Pakistan’s Prime Minister Imran Khan’s problems seem to be never ending. The major challenge for Khan at the moment is the country’s dire economic situation. Commenting on the state of the economy, the country’s Finance Minister, Asad Umar, tried to give a more optimistic picture.

‘The crisis phase for the economy is over, however, we are still in the stabilization phase,’ says Umar.

Figures, however, portray a very bleak picture. While according to Central Bank estimates, Pakistan’s Gross Domestic Product (GDP) growth for this year is estimated at between 3.5%-4%, down from 5.8 percent in 2018, inflation is steadily rising. For the month of March, it was estimated at well over 9% (9.4%) – the highest in five years.

The India knot

If one were to look at the sphere of foreign policy, the greatest challenge for Khan, at this point is strains with India. Things went the knotty way after the dastardly Pulwama terror attack by Pakistan-based terror group, Jaish-e-Mohammed, in February 2019 in which 39 Indian paramilitary soldiers, belonging to the Central Reserve Police Force (CRPF), were killed.

The Pulwama attack was followed by air strikes by the Indian Air Force (IAF) on camps run by JeM in Balakot, located in Pakistan’s Khyber Pakhtunkwa province. While the extent of the damage caused by these attacks remains a subject of heated debate amongst strategic analysts, most in India have supported the government’s retaliatory move by contending that the strikes called out Pakistan’s nuclear bluff.


Also read ‘In-Depth: Decoding India’s Balakot Airstrike’


As Indian Prime Minister Narendra Modi goes into poll season, he has expectedly made his “muscular policy” on Pakistan a key electoral issue. On the day of the strikes, Modi addressed a rally with the pictures of the CRPF soldiers killed in Pulwama as backdrop. Only recently, he urged first time voters to vote in the name of the Pulwama martyrs, as well as the Balakot Strikes.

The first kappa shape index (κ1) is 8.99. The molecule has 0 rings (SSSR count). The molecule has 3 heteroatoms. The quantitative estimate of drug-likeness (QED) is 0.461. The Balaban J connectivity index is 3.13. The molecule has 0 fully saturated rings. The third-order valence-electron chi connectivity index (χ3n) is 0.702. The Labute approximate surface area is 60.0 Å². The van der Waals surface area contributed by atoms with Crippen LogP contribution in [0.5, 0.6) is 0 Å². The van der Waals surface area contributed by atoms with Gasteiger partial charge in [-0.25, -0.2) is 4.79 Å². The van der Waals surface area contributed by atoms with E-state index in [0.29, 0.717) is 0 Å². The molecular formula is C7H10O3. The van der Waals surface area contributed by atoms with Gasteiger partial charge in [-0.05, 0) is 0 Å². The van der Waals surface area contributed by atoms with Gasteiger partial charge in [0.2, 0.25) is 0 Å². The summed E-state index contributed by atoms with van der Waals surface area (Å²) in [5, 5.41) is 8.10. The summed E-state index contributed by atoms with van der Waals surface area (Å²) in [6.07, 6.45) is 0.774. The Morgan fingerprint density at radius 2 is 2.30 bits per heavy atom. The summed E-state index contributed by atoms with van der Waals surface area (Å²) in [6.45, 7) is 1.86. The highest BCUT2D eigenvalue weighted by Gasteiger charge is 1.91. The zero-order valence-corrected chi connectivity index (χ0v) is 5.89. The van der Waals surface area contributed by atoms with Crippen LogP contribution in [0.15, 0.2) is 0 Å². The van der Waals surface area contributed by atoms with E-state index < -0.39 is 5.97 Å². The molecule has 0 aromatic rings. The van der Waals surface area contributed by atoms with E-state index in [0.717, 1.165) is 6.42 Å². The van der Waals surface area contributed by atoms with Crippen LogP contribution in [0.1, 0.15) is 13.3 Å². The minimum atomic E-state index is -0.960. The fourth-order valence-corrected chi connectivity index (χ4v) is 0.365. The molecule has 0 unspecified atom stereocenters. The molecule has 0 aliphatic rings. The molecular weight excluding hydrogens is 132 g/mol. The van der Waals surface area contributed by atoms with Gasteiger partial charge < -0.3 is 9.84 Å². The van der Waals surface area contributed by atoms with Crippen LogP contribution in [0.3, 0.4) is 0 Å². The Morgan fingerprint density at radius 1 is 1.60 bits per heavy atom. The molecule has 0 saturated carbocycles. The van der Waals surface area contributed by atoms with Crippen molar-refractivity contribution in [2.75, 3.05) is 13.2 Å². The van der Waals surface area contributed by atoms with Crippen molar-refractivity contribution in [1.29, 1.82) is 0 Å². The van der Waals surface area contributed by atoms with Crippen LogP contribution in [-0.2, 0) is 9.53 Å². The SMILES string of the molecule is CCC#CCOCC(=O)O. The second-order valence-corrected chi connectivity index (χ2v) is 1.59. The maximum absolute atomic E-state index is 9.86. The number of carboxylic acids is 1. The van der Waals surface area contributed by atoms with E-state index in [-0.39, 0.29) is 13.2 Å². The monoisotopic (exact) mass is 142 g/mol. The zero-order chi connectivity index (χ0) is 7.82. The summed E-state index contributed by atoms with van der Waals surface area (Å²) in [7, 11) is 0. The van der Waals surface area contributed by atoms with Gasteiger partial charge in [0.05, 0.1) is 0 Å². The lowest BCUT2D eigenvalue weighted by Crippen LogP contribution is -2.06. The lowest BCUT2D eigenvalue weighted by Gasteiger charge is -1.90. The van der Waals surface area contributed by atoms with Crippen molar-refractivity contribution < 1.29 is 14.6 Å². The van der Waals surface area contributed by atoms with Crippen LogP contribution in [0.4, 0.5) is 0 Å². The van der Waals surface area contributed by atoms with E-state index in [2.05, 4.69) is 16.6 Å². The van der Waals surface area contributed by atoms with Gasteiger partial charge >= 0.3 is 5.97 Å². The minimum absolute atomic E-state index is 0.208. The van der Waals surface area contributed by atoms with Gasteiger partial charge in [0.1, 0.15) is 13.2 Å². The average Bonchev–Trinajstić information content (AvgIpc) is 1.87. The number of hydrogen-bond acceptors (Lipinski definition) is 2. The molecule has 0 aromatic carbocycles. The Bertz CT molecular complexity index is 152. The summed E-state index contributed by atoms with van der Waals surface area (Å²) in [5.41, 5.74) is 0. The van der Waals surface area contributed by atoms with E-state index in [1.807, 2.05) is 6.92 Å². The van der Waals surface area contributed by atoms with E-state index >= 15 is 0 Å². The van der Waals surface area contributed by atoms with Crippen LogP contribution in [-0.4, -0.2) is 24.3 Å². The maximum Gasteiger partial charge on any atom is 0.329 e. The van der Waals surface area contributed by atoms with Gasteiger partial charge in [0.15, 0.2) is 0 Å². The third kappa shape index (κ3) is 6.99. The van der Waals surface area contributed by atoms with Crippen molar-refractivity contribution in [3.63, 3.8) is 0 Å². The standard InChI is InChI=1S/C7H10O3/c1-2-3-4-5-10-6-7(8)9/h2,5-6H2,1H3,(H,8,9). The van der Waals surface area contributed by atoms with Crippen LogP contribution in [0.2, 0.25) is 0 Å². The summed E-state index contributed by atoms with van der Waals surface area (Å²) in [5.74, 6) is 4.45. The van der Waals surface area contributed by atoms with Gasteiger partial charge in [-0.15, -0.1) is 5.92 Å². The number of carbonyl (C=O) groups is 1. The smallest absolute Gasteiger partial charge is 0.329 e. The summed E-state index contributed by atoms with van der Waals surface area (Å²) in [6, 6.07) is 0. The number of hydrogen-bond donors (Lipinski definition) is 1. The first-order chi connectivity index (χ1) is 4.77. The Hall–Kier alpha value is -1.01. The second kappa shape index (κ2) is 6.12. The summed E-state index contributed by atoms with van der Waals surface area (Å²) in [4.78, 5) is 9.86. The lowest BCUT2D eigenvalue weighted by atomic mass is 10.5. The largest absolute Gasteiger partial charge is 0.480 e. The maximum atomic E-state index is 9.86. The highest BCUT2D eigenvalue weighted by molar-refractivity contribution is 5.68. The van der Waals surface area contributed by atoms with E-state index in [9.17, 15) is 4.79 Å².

Interestingly, however, Khan in an interview to Reuters, made the point that the right-wing BJP, under Modi, maybe in a relatively better position to negotiate a settlement on the Kashmir issue as compared to the Congress Party.

Opposition parties in India, who Modi has accused of being soft on Pakistan, were quick to invoke Khan’s statement and sought the reaction of Modi’s loyal supporters who laud the current government’s “tough policy” on Pakistan. Some Indian leaders also said that Khan had no business to interfere in India’s internal politics.

Domestically, Khan drew flak from opposition leaders including Senior Pakistan People’s Party PPP leader, Sherry Rehman, who stated that it was incorrect on Khan’s part to comment on India’s domestic politics.

Imran Khan’s pilgrimage diplomacy

While Khan may have made numerous mistakes in his tenure and some of his views on economic issues may have been a tad simplistic, so far, he has been risk-averse in taking on the Pakistani deep state wherever necessary.

He does deserve credit for making concerted efforts towards boosting people-to-people contact between India and Pakistan, especially through religious tourism. His government’s stand on granting visas to Sikh and Hindu pilgrims and positive approach towards renovation and upkeep of Sikh and Hindu religious shrines is praiseworthy.

This will not just give a boost to the Pakistani economy, but also help the country promote a more moderate image globally. Such secular government policy could also blunt the right-wing narratives in both countries.

The Kartarpur Religious Corridor is poised to facilitate a visa-free pilgrimage for Sikhs to Darbar Sahib, which falls in the town of Kartarpur in District Narowal (now in Pakistan). Kartarpur has special significance because Guru Nanak Dev, the founder of the Sikh faith, spent the last two decades of his life along with his followers there. Guru Nanak also breathed his last at Kartarpur.

Guru Nanak’s shrine | Kartarpur, Pakistan | Wikimedia Commons

Pakistan has also been open to the Sharda Peeth religious corridor, which will enable Hindu pilgrims from India to pay obeisance at the religious shrine in Pakistan Occupied Kashmir. More recently, it issued two thousands visas to Sikh pilgrims on the festival of Baisakhi, during which Sikhs paid obeisance at religious shrines such as Nankana Saheb, Punja Saheb and Kartarpur Sahib .